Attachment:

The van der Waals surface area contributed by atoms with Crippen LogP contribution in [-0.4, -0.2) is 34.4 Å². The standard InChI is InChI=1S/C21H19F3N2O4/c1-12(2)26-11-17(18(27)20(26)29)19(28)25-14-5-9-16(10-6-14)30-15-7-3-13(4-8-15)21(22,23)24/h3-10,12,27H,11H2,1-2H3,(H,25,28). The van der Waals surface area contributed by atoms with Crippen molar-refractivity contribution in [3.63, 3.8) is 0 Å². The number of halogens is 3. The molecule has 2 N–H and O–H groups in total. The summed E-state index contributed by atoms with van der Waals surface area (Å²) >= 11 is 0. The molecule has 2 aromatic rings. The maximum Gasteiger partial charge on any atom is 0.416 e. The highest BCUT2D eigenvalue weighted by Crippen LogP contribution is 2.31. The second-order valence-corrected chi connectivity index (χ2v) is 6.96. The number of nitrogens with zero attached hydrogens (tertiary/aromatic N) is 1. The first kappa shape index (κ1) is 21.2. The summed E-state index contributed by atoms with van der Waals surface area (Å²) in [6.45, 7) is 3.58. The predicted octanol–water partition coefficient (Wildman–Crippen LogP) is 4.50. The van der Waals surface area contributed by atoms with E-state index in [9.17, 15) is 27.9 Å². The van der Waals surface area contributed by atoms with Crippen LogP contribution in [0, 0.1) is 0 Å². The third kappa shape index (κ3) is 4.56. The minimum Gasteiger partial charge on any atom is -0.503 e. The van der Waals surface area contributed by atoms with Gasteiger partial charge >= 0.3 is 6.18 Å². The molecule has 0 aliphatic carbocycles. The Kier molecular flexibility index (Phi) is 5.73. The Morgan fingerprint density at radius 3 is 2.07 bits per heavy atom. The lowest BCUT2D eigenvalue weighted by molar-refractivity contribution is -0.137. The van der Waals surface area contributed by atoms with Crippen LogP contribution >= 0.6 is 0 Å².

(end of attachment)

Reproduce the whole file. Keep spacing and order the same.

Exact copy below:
The van der Waals surface area contributed by atoms with Crippen LogP contribution in [-0.4, -0.2) is 34.4 Å². The standard InChI is InChI=1S/C21H19F3N2O4/c1-12(2)26-11-17(18(27)20(26)29)19(28)25-14-5-9-16(10-6-14)30-15-7-3-13(4-8-15)21(22,23)24/h3-10,12,27H,11H2,1-2H3,(H,25,28). The van der Waals surface area contributed by atoms with Crippen molar-refractivity contribution in [3.63, 3.8) is 0 Å². The number of halogens is 3. The molecule has 2 N–H and O–H groups in total. The summed E-state index contributed by atoms with van der Waals surface area (Å²) >= 11 is 0. The molecule has 2 aromatic rings. The maximum Gasteiger partial charge on any atom is 0.416 e. The highest BCUT2D eigenvalue weighted by Crippen LogP contribution is 2.31. The second-order valence-corrected chi connectivity index (χ2v) is 6.96. The number of nitrogens with zero attached hydrogens (tertiary/aromatic N) is 1. The first kappa shape index (κ1) is 21.2. The summed E-state index contributed by atoms with van der Waals surface area (Å²) in [6.45, 7) is 3.58. The predicted octanol–water partition coefficient (Wildman–Crippen LogP) is 4.50. The van der Waals surface area contributed by atoms with E-state index in [9.17, 15) is 27.9 Å². The van der Waals surface area contributed by atoms with Crippen LogP contribution in [0, 0.1) is 0 Å². The third kappa shape index (κ3) is 4.56. The minimum Gasteiger partial charge on any atom is -0.503 e. The van der Waals surface area contributed by atoms with Gasteiger partial charge >= 0.3 is 6.18 Å². The molecule has 0 aliphatic carbocycles. The Kier molecular flexibility index (Phi) is 5.73. The Morgan fingerprint density at radius 3 is 2.07 bits per heavy atom. The lowest BCUT2D eigenvalue weighted by molar-refractivity contribution is -0.137. The van der Waals surface area contributed by atoms with Crippen LogP contribution >= 0.6 is 0 Å².